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TeamCF

Some penetrants compared.

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It's kinda on the old side and I'm sure most of you have seen this already.

 

But it's popped up and guys are giving it the rounds on the 4X4 boards I'm on.

So I thought I'd share it with you. :)

 

"The April/May 2007 edition of Machinist's Workshop did a test of penetrating oils where they measured the force required to loosen rusty test devices. Buy the issue if you want to see how they did the test. The results reported were interesting. The lower the number of pounds the better. Mighty interesting results for simple acetone and tranny fluid!

 

Penetrating oil . Average load .. Price per fluid ounce

None ................. 516 pounds .

WD-40 .............. 238 pounds .. $0.25

PB Blaster ......... 214 pounds .. $0.35

Liquid Wrench ... 127 pounds .. $0.21

Kano Kroil ........ 106 pounds .. $0.75

ATF-Acetone mix.. 53 pounds .. $0.10

 

The ATF-Acetone mix was a 50/50 mix (1 to 1 ratio)."

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Add a few more ingredients to the ATF mix and you have genuine Ed's Red.

 

I would like to see creepage rates through rusty threads compared, but that's be a tough protocol to set up.

 

Maybe the ones that did best here didn't *lube* the best, maybe they just *crept* the best.

 

 

"According to Ed, “Ed’s Red” will flow at -65oF and won’t carbonize at 600oF. It has seen use by both the FBI and the Army Marksmanship Training Units."

 

http://blog.captivereefing.com/2008/04/17/eds-red/

 

 

 

 

Dave

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Thanks for sharing that. I've always depended on good ol' fashioned Liquid Wrench--glad to see it performed so well.

 

But the ATF-Acetone (and Ed's Red!) sounds awesome.

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Yeah just watch out if using heat with the ATF mix.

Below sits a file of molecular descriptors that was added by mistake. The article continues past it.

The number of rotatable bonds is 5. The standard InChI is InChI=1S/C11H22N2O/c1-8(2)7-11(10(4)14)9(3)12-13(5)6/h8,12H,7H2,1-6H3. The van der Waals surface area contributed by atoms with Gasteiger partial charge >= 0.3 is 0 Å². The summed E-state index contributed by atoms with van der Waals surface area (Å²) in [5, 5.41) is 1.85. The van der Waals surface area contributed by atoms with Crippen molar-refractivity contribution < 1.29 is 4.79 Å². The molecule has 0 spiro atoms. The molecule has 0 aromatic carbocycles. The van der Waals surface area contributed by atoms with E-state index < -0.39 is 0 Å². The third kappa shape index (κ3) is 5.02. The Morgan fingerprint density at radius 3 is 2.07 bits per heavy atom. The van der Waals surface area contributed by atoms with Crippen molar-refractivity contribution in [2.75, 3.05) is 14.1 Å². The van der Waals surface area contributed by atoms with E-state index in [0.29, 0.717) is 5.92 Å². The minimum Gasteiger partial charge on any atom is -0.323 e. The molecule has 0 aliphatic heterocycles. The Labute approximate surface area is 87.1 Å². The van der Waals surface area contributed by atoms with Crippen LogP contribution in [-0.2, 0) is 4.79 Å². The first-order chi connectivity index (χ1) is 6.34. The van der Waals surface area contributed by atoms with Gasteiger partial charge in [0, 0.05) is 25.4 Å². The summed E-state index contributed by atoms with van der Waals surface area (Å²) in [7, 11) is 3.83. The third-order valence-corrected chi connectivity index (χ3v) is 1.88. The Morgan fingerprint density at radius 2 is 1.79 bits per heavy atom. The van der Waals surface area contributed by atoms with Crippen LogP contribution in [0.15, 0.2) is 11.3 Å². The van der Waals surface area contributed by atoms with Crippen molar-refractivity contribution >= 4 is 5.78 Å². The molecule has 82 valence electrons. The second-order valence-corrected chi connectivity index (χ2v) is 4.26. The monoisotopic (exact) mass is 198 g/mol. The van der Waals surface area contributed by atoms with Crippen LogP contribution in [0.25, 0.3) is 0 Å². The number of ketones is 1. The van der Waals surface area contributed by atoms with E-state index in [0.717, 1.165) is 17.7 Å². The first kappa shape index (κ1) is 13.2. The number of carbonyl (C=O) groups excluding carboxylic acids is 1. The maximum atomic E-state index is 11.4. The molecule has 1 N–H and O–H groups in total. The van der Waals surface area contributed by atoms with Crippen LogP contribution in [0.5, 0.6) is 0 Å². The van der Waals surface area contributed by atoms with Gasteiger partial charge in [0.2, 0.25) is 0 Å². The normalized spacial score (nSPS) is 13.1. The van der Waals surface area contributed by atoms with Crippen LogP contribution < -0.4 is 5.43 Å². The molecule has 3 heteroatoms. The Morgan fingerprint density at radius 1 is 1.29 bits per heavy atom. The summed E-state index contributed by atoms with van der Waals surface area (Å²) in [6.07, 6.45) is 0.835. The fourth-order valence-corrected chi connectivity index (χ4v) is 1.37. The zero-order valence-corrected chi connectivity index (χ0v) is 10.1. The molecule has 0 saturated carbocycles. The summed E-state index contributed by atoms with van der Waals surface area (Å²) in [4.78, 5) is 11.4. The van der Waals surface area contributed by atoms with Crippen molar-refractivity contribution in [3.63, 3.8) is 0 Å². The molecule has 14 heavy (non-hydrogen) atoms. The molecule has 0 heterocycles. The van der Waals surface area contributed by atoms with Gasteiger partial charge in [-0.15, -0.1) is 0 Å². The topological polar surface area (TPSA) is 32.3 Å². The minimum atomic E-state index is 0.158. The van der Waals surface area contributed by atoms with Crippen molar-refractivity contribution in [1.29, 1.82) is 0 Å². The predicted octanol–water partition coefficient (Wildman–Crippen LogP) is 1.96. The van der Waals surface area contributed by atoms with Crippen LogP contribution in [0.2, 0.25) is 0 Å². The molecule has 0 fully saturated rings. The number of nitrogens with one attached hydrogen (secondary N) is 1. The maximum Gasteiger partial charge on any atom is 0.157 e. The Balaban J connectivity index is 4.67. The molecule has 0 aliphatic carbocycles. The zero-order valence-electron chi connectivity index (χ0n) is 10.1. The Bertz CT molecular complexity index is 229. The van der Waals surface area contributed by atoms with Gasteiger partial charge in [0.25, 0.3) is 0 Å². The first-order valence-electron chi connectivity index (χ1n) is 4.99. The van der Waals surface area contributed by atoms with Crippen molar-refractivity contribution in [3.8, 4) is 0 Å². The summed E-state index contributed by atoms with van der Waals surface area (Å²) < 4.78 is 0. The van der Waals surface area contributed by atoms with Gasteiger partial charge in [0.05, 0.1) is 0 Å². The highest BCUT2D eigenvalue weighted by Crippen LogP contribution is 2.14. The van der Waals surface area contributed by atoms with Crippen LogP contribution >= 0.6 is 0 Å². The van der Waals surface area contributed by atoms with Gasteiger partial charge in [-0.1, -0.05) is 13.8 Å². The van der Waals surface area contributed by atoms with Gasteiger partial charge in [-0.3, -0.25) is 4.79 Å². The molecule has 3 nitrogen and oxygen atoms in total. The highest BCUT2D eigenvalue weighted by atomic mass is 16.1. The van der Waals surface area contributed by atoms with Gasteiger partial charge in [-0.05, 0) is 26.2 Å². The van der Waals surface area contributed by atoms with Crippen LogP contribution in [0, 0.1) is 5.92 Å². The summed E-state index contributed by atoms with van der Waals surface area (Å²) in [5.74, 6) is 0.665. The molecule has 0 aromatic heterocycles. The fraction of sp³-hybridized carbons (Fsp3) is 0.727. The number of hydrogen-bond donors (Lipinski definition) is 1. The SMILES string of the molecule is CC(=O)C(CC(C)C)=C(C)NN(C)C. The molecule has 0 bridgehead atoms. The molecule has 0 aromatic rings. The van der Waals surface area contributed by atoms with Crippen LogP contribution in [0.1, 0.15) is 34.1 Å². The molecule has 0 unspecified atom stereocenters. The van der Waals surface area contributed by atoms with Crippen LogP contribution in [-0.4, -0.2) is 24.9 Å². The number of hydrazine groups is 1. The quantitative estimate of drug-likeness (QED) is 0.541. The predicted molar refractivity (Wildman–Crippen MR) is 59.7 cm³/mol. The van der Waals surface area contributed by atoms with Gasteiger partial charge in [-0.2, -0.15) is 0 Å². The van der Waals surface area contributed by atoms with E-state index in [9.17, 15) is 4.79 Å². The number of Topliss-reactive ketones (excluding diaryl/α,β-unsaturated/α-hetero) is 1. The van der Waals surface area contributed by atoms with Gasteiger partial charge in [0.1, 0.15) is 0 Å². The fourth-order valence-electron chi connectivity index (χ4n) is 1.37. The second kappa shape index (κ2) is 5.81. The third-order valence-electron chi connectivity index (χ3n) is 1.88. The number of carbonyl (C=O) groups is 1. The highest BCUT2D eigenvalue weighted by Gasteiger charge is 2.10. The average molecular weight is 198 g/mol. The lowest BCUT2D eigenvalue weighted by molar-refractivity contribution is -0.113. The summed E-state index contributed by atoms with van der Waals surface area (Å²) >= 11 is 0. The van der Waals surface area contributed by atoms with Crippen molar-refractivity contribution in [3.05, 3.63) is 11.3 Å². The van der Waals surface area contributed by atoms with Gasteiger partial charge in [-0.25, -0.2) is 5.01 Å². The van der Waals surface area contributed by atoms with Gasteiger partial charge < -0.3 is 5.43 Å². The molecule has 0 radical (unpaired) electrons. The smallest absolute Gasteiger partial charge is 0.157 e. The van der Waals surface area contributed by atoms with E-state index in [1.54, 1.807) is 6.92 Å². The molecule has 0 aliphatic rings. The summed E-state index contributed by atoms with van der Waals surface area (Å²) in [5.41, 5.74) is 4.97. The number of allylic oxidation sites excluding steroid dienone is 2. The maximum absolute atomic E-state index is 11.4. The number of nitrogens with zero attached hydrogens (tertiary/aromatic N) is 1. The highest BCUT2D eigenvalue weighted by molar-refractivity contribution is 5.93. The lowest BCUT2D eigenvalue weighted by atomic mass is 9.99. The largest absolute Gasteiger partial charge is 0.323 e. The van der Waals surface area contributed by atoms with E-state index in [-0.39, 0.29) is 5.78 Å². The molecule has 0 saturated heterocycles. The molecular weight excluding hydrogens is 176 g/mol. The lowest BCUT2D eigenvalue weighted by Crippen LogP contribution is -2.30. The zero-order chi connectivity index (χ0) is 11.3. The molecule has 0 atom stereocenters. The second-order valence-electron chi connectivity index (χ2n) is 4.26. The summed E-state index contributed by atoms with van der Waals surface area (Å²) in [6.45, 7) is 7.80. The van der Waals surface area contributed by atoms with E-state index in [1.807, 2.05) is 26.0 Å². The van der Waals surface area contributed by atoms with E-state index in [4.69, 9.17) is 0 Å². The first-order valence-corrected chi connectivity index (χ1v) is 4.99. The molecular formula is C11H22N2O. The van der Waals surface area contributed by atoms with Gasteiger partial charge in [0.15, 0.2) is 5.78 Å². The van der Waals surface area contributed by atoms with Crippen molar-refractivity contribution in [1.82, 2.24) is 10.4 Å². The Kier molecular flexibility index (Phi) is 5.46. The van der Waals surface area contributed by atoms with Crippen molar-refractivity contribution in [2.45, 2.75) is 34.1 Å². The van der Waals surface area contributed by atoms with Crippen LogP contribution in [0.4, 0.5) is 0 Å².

All of them are flammable. But with that acetone in there.... :eek:

 

(I poured a bit out and lit it to see just how easy it burned. Lit right up easy, lots of black smoke. I lit it on fire so you don't have to, hehe :rolleyes: )

 

I'd like to know just how it creeps as well. Maybe some experiments are in order. From what I've heard the ATF gets into places on it's own pretty well. The acetone is mainly to thin it out a bit.

 

For reference I used an old "evian style" water bottle to mix mine up. Seems to be holding up the past week against the acetone pretty good. Just made a bit in the bottom to try out first.

 

For the acetone I used some stuff in a can from the hardware store. I guess you could raid your wife/girlfriend's nail polish remover but it's not pure acetone.

 

On a side note the PB Blaster which I have two cans of didn't do as good as I would have hoped. Oh well. Works great for lubing up dirty threads that are not totally frozen. :)

Edited by TeamCF

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It would be interesting to see the spec's on Yield. It is by far the most effective rust penetrant I've used.

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It would be interesting to see the spec's on Yield. It is by far the most effective rust penetrant I've used.